When Opes went bust the clients discovered that they did not own the shares. Opes didn’t own them either because they had been repledged to ANZ Bank (an large Australian bank) and a firm most readers of this blog will be familiar with – Merrill Lynch.

Merrill Lynch and ANZ took the collateral that was pledged to them and sold it to recover most their loans (it may have been all their loans in the case of Merrills). Opes had over a billion dollars in debt to these institutions, 500 million of which was to Merrills.

There were people with $1 million in stock at Opes and with loans of $100 thousand and they lost everything.

Opes was an ugly story – it hardly reflects well on Merrill or ANZ. Both ANZ and Merrills are being sued for aiding and abetting a fraud. It really matters who you lend a half a billion to these days...

It is also potentially going to get VERY ugly for Merrill Lynch. There is quite a deal of evidence that neither ANZ or Merrill Lynch properly perfected security over collateral that they sold in satisfaction of their loans to Opes Prime. They are getting sued by the liquidator with the aim or removing their status as secured creditors. If Merrills loses this they probably lose a quarter of a billion. ANZ looks to want to settle so there is a real case here.

Tying the two parts of this post together

I started with the Melbourne underworld and their grotesque series of murders – and I wound up with Merrill Lynch and ANZ. I need a pretty good segway here.

So here goes. It turns out that one of the big client group of Opes were – as the press phrased it

business people if you very loosely used the term ‘business people’.
What were they doing? I don’t know – what do such business peopled do in a market with a broker that will allow them to short anything and doesn't ask too many questions about insider trading? You can fill your own details in.


And where did the OPES money go? After all they didn’t piss it against the wall with mindless speculation as per Lehman. They lent it on margin – but most margin loans should be collectable by selling stock (so a broker needs to be pretty incompetent to lose it).

But they did lose it – hundreds of millions of dollars worth of it.

Somehow the rumour is that it went to Singapore (and then presumably on into the financial netherworld). And then Mick Gatto – remember him – the guy that killed Andrew Veniamin got on the plane (first class I gather) and flew to Singapore to chase it. He was doing it on behalf of the above mentioned "business people" who were now clients of Mediations and Arbitrations – a firm that promises to "make problems disappear".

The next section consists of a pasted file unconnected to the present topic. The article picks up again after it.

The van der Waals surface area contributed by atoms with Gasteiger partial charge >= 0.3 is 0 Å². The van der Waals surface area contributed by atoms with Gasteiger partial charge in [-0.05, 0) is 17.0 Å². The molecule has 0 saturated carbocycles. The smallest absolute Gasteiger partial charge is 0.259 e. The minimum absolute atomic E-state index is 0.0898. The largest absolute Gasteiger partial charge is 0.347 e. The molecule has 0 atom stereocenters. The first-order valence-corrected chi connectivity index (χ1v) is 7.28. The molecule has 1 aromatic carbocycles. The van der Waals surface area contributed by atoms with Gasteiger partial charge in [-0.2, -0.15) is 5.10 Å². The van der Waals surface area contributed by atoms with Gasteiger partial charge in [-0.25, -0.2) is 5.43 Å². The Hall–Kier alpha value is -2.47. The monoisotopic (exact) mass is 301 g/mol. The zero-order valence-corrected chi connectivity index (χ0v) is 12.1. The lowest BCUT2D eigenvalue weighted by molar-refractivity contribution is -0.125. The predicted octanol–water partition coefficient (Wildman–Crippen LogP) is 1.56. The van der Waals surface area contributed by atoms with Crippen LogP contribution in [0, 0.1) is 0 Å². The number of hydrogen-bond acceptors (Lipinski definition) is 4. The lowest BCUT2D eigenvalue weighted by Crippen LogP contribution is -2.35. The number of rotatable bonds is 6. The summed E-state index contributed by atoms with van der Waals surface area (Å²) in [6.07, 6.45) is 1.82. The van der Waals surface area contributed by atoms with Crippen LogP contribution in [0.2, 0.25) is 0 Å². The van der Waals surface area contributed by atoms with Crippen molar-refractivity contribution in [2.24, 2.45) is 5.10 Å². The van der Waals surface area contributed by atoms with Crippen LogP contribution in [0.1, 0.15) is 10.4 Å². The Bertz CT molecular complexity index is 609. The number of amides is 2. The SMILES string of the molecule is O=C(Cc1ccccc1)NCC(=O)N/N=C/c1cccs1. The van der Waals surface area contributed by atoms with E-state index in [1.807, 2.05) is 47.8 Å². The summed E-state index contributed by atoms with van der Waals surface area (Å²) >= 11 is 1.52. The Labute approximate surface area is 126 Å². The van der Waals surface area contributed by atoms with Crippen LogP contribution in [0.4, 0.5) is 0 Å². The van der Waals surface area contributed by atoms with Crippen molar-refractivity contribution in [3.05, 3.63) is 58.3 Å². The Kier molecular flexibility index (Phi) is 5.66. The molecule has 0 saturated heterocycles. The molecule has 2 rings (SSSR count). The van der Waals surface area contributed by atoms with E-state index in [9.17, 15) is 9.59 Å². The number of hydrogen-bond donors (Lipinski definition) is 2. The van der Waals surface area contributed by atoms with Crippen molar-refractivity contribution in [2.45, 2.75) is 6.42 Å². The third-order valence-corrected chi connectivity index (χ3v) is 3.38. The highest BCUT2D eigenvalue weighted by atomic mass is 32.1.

Here is a picture of Mick on the chairs in the Singapore Airlines lounge in Singapore. I have sat on those chairs myself.




And here is the press link to explain his visit.

I have no idea who he was chasing but what we know is that Merrill Lynch (possibly without perfecting their security) funded a dodgy stockbroker who in turn funded rather suspect people in Australia, and then lost their money and somewhat annoyed a real life Dexter – a guy who admitted killing an underworld hitman.

David Einhorn went after Lehman Brothers and won. But in the scheme of things David Einhorn is a wimp. At least Mick Gatto wasn't after them. Lehman never annoyed Mick Gatto and Merrill probably did.

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Now this is a serious investment blog - and I should answer the question on everyone's lips: "was there contagion?" The answer was YES. The other brokers with similar financing structures in Australia got into terrible trouble. Chimera hit the wall. Tricom is in diabolical trouble. The spectacular flame out of even a small broker causes contagion.

And that should worry everyone this week.



John Hempton

1 comment:

Amy Blake said...

old but i really enjoy the post.

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The content contained in this blog represents the opinions of Mr. Hempton. Mr. Hempton may hold either long or short positions in securities of various companies discussed in the blog based upon Mr. Hempton's recommendations. The commentary in this blog in no way constitutes a solicitation of business or investment advice. In fact, it should not be relied upon in making investment decisions, ever. It is intended solely for the entertainment of the reader, and the author.  In particular this blog is not directed for investment purposes at US Persons.